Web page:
If a teenager wants a tattoo, a national pediatrician group wants teens to understand potential health and safety issues that come with that new body art.
As tattoos become more popular among young people, the American Academy of Pediatrics for the first time issued guidelines on talking about tattoo and body piercing health and safety recommendations with their teenage patients and families.
Every state has different rules when it comes to minors getting tattoos, and 38 states have laws against piercing and tattoos without parental permission.
In Ohio, anyone under the age of 18 who wants a tattoo or body piercing needs the consent of a parent or guardian.
Under the guidelines, doctors should tell teen patients looking to get tattoos and their parents to check at tattoo shops that they use hygienic practices. The guidelines also advise pediatricians to counsel patients on the potential effects tattoos can have on employment.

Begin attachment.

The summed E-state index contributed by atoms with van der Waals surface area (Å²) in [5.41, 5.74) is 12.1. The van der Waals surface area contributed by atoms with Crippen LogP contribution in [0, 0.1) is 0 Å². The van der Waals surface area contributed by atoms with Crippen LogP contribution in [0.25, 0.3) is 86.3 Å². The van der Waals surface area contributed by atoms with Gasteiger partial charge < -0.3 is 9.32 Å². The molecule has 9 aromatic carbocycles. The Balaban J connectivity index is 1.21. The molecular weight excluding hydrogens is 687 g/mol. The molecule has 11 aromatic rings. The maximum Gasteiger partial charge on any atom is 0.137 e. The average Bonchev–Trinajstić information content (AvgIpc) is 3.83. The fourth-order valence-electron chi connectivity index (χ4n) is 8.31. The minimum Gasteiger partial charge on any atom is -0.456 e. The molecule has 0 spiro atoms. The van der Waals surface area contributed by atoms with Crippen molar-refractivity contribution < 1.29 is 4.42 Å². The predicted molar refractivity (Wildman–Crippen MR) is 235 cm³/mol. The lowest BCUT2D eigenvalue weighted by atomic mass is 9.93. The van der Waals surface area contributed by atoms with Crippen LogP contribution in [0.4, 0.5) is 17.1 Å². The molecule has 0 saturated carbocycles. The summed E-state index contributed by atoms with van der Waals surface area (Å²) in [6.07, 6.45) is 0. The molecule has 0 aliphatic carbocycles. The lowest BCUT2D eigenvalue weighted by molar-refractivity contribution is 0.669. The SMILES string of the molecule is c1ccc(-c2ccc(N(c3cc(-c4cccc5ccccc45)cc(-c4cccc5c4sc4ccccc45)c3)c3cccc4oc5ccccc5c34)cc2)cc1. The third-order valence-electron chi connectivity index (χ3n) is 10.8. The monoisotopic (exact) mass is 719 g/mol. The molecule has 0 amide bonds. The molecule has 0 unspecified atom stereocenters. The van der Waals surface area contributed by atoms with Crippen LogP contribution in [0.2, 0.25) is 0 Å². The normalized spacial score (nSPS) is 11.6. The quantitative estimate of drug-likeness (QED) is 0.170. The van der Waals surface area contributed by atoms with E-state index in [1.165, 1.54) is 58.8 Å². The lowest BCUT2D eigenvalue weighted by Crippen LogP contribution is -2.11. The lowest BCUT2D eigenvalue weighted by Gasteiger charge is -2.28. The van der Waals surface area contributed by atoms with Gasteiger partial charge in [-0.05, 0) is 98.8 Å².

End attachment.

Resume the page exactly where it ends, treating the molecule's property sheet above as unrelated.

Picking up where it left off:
These are some of the newly issued advice for pediatricians concerning:
- Remind teens and their families that tattoos are permanent and removal is difficult, expensive and only partially effective.
- Assess the sanitary and hygiene practices of the tattoo parlors and tattoo artists.
- Seek medical care if there are signs and symptoms of infection. Lesions that appear to grow or change within a tattoo require evaluation for neoplasms.
Some of the guidelines for pediatricians talking about body piercing includes:
- Rinsing with nonprescription oral cleansers or topical application of cleansers can help prevent infection after oral piercing.
- At piercing establishments, the piercer should be observed putting on new disposable gloves and removing new equipment from a sterile container.
- Teens contemplating tongue piercing should know of the high incidence of tooth chipping that can occur.
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